Western Europe bakes in heatwave
Temperatures soared above 40 degrees (104 degrees Fahrenheit) in Spain and Portugal on Monday prompting health concerns and the scorching heat was expected to move north to France and Britain later in the week.
The soaring temperatures prompted Spain's national weather office to put the region of Cordoba on red alert, the highest level on the scale, meaning the weather posed an "extreme risk" to health.
Temperatures in the countryside of Cordoba, a region of whitewashed houses in Andalusia, were expected to climb to 44 degrees Celsius.
Spaniards flocked to the beach with officials urging them to avoid alcohol and consume plenty of water as 43 of the country's 50 provinces were on orange alert -- the second highest warning -- due to the heatwave.
The cities of Castelo Branco and Portalegre in Portugal's interior also sizzled with temperatures hitting 41 degrees Celsius.
France is meanwhile bracing for the thermometer to hit 39 degrees Celsius by the middle of the week, while Britain will have to contend with temperatures in the mid-30s.
"These are not usual meteorological phenomena, (they are) of an exceptional intensity and with a very high level of risk for the population," a spokesman for Spain's national weather office said.
In the Andalusian capital of Seville, where temperatures shot up to 42 degrees Celsius, children and adults soaked their feet in city fountains for relief from the heat while others jumped from bridges into the Guadalquivir river.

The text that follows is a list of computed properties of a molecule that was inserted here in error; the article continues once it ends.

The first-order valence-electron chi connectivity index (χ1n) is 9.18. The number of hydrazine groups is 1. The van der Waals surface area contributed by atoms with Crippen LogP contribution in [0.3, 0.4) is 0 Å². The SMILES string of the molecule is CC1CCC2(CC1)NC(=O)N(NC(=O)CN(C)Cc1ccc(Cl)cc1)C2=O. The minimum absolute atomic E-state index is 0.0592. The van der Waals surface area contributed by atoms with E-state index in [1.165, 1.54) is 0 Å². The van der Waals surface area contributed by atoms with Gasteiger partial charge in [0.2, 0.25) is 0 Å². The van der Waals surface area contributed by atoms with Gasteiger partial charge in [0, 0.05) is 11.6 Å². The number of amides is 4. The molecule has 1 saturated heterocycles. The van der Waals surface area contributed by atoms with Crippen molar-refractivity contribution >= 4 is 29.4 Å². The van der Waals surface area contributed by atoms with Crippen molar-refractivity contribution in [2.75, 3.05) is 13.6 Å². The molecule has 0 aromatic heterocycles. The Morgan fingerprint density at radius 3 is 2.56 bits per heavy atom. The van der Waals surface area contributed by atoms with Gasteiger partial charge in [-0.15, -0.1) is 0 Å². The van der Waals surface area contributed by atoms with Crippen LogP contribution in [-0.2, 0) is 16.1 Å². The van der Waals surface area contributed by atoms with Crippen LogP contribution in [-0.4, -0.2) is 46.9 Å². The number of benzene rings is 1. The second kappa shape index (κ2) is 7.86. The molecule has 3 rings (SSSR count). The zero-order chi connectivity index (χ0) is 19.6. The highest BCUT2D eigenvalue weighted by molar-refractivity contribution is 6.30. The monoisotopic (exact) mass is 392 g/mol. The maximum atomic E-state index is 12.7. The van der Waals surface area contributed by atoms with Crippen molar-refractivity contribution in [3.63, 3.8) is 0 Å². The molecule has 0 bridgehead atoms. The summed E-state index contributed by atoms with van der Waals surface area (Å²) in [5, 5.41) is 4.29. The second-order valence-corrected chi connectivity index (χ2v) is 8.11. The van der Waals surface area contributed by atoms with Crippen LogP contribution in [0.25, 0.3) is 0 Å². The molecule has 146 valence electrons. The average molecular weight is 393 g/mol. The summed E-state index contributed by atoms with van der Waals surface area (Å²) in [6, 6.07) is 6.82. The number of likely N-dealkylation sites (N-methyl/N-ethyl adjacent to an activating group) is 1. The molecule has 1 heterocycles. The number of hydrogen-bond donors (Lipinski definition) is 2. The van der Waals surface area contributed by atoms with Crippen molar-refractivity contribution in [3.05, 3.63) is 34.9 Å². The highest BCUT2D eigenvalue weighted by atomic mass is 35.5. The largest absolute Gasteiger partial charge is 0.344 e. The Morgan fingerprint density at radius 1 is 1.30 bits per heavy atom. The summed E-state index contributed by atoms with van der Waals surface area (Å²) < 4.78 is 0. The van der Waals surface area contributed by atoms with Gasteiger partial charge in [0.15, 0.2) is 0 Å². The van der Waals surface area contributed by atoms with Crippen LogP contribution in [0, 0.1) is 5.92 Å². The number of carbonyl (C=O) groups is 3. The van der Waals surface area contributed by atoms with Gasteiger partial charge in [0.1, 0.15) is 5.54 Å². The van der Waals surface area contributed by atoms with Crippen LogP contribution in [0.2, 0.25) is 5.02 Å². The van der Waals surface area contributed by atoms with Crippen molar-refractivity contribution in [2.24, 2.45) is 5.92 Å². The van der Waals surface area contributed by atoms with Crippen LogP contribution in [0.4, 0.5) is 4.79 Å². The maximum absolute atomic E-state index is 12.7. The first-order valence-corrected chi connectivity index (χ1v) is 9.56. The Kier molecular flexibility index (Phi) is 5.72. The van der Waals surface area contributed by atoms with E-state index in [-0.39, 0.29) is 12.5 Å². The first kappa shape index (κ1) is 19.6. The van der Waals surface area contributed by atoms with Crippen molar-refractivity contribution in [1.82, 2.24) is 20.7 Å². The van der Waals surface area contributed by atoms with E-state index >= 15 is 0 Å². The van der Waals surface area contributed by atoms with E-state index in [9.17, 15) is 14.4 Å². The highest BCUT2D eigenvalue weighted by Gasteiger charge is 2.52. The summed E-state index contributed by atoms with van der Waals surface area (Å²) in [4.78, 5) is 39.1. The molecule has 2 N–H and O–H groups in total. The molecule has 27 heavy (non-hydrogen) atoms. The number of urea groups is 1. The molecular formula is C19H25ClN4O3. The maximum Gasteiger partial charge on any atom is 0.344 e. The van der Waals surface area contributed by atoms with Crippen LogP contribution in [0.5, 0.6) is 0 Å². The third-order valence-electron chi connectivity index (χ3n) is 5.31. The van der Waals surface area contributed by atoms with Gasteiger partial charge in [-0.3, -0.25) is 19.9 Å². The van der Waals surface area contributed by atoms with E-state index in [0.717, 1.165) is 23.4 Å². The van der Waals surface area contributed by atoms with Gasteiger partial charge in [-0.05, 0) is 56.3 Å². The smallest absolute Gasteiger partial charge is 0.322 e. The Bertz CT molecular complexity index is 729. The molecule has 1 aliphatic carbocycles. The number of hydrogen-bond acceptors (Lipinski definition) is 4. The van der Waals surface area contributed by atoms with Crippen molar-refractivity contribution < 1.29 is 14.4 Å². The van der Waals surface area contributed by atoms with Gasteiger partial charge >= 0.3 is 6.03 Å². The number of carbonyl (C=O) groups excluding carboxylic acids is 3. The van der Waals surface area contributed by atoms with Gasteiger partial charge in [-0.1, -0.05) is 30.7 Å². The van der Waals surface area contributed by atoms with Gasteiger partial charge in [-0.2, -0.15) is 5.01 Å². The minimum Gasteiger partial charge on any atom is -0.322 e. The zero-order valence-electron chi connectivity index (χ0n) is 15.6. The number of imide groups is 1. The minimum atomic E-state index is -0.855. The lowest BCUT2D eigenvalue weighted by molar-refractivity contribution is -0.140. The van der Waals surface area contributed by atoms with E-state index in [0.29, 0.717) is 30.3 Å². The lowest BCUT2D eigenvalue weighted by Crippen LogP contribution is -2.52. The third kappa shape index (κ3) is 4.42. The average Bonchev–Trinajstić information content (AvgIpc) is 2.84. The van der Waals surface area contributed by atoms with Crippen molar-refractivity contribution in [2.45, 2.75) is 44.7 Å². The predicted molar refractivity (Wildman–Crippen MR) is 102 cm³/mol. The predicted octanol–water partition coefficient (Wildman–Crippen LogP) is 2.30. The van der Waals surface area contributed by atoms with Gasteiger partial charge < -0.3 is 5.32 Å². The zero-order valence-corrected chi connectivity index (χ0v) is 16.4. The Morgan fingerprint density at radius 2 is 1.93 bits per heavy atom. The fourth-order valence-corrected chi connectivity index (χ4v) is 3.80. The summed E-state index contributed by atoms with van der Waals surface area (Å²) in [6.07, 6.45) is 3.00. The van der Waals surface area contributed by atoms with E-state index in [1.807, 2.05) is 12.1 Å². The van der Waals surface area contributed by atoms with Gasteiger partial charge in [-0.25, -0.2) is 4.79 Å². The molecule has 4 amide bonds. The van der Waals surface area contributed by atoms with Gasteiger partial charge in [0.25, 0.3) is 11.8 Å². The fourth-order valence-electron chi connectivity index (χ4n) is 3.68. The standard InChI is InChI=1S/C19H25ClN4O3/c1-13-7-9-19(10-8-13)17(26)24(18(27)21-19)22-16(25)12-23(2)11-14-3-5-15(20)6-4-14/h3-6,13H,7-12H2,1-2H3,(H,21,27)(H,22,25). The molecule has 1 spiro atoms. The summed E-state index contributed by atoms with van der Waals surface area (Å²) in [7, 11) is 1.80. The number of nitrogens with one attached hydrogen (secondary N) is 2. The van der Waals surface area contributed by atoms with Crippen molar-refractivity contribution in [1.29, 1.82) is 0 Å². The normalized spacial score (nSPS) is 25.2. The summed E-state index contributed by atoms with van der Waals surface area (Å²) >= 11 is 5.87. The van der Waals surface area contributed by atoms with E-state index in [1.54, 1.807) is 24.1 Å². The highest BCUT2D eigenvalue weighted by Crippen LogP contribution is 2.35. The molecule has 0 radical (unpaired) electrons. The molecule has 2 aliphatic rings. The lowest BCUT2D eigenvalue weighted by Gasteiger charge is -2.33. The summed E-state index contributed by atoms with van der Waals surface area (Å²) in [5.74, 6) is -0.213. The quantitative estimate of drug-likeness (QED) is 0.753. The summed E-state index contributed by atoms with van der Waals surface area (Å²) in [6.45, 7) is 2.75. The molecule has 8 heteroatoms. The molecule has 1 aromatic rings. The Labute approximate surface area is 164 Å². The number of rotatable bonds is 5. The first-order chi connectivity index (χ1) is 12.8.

Beaches across Spain's southern coast were packed as the heatwave coincided with the start of the high season for tourism.
Authorities in Spain and Portugal warned that the scorching temperatures posed a high risk of forest fires.
Nearly all of Spain faced an "extreme", "very high" or high" risk of forest blazes on Monday, according to the nation's weather office.
Madrid city hall was advising everyone to remain hydrated throughout the day by drinking at least three litres of water per day and avoid drinking alcohol.
The expected jump in temperatures in Britain prompted one newspaper to breathlessly predict that the nation would be sweating in 36 degrees Celsius heat on Wednesday.
If the mercury goes that high it would be the hottest ever recorded at the Wimbledon tennis championships which got underway Monday in south London.
The forecast has prompted concern in France where a European-wide heatwave in 2003 led to nearly 20,000 deaths above the normal rate, mainly among elderly people.
France has already called on air-conditioned public spaces to allow the public in for respite from the heat.
"I don't think this heatwave will have the same consequences as the one in 2003 because we weren't as prepared at that time," said Ecology Minister Segolene Royal.
The fiery temperatures are expected to last through the end of the week.
© 2015 AFP